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The One Story You Should Read About Barrett Brown

You belong to one of two groups of people. Either you read the profile of Barrett Brown I wrote awhile back, and you’re interested to learn more about why he’s being held without bail in a federal facility, facing more than a century of jail time, or you are kinda familiar with his name but don’t really know what’s going on. (There is a third group, the people who’ve never heard his name and aren’t curious about anything. But we’ve blocked the IP addresses of that group of people. So if you’re reading this, then you can’t belong to that third group.) If you belong to the first group, you’ll want to read this smart breakdown of Barrett’s case. It’s written by Peter Ludlow, a professor of philosophy at Northwestern (using his pen name, Urizenus Sklar (long story)). If you belong to the second group of people, then now’s the time to catch up. Ludlow’s piece is the most concise, on-point story I’ve read about Barrett and his work. A taste:

Sometimes life affords us the kind of dramatic moments that are usually only realized in films. One such moment is when the person with exactly the right skill set happens to be in the right place at the right time — for example the retired and/or disgraced supercop who happens to be right there when the bad guys arrive. In this case, the HBGary hack, motivated by the desire to humiliate HBGary, had the side effect of dropping a gold mine into the lap of a heretofore largely unknown but intelligent, articulate and focused journalist.

What caught the attention of Barrett Brown’s journalistic eye were the contents yielded by that hack. One of the first things discovered was a power point presentation that developed a strategy for undermining the credibility of the journalist Glenn Greenwald and thereby neutralize his defense of WikiLeaks. [Ed: Greenwald predicted Wednesday that, because of his reporting on the NSA, he’d “inevitably be the target of all sorts of personal attacks and smears.” He was right.] But there was more. There was a conspiracy of government agencies, lobbying and cybersecurity firms to carry out a disinformation campaign against critics of the Chamber of Commerce. There were also plans for data mining and disinformation campaigns targeting social organizations and advocacy groups.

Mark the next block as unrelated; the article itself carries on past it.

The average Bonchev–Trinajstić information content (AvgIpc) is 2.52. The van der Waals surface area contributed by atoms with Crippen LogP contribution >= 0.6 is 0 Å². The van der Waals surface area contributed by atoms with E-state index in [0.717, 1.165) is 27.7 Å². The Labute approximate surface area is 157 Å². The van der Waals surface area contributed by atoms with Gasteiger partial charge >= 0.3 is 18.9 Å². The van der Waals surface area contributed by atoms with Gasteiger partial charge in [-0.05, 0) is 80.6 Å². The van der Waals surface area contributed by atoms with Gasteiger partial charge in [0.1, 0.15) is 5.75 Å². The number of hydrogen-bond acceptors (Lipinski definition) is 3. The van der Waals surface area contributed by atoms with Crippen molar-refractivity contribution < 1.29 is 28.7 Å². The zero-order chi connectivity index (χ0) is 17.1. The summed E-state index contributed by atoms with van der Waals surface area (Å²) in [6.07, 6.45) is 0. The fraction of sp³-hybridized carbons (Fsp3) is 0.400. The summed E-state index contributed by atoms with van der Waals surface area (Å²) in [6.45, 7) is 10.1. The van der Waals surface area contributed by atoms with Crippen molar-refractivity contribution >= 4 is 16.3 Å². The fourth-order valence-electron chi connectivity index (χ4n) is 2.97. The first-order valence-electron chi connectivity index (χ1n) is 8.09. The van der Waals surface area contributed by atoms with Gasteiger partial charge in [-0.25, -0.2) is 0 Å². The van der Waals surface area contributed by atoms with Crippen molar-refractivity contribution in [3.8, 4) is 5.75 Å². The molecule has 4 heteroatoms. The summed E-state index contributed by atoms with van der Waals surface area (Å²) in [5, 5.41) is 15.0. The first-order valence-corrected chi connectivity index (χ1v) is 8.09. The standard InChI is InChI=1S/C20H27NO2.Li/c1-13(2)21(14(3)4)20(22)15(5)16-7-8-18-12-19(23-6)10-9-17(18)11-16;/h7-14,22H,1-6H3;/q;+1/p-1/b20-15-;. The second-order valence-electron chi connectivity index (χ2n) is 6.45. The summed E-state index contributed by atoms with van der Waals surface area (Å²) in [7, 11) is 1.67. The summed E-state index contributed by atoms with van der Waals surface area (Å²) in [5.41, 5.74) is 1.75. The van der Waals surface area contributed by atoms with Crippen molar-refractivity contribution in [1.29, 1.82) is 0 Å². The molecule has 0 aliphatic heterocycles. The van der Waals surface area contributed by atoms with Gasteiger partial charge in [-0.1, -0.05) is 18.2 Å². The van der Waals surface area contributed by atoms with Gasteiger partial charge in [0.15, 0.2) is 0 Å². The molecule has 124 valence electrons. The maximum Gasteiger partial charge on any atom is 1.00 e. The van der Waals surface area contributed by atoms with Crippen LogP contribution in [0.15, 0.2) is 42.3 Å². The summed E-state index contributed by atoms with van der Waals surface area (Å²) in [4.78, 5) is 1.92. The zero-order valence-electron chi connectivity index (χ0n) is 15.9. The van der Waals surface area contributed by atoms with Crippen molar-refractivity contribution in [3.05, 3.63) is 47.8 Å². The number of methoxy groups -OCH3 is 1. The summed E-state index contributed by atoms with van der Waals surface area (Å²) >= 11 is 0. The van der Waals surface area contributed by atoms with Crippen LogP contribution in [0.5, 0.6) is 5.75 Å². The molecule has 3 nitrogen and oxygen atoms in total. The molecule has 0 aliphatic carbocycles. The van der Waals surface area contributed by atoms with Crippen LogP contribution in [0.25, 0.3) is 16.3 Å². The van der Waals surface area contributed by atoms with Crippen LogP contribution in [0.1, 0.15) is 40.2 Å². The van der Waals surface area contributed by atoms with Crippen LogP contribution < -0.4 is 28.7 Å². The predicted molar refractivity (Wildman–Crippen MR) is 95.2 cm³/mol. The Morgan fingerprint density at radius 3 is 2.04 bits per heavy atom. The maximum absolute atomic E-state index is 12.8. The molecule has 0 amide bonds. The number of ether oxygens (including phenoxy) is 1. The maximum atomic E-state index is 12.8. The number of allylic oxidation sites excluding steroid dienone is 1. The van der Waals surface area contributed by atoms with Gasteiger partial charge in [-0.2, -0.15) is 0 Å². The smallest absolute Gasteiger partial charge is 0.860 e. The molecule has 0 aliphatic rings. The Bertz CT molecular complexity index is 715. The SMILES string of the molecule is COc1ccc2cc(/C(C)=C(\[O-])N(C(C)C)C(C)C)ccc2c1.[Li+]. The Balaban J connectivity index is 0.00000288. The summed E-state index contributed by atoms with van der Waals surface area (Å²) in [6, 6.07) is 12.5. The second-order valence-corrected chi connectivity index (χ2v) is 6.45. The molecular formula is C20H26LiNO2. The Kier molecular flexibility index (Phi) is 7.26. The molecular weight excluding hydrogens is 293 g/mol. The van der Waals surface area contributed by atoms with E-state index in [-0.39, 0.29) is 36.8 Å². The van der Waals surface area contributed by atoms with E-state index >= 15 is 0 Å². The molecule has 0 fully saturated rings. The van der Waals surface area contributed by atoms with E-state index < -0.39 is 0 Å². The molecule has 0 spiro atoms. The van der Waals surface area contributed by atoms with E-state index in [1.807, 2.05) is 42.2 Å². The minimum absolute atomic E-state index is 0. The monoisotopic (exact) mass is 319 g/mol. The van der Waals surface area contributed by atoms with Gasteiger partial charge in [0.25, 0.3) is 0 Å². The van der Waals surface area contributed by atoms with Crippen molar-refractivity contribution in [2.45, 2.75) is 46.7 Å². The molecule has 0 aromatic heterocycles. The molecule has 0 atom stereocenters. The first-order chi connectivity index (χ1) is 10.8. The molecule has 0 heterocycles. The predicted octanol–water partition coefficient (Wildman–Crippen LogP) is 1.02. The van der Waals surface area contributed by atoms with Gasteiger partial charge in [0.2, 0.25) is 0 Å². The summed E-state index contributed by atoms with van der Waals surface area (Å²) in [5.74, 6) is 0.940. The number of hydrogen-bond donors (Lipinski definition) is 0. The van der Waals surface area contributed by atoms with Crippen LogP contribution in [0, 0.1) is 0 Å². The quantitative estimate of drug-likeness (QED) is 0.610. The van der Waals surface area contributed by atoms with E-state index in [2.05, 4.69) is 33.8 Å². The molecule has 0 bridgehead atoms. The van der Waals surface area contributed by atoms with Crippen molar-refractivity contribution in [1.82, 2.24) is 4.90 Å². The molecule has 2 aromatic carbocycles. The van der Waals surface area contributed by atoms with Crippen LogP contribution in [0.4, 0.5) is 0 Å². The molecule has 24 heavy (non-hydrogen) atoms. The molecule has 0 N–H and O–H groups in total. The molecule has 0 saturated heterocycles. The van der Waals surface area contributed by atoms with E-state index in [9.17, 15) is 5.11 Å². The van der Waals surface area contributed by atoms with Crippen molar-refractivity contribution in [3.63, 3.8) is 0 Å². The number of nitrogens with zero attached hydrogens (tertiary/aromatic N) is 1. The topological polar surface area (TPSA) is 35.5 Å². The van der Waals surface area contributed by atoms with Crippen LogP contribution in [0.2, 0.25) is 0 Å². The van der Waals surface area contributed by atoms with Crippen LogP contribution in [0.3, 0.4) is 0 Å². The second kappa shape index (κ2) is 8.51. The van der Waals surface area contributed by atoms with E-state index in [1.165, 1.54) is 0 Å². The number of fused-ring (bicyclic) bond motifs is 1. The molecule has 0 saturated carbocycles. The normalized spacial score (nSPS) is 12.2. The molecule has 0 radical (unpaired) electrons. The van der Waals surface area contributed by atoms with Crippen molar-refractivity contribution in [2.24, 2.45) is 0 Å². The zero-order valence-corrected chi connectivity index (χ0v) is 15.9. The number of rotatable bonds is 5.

Barrett’s appetite for detail notwithstanding, the data dump from the hack was so vast that no one person could sort through it alone. Accordingly, he crowdsourced the effort, inviting other investigative journalists to join him on his wiki ProjectPM. Beginning in February of 2011, ProjectPM under Brown’s leadership began to slowly untangle the web of connections between the US Government, corporations, lobbyists, and a shadowy group of private military and infosecurity consultants.

You should take a few minute to read the entire article. If you’re inclined, here’s how you can contribute to Barrett’s legal defense.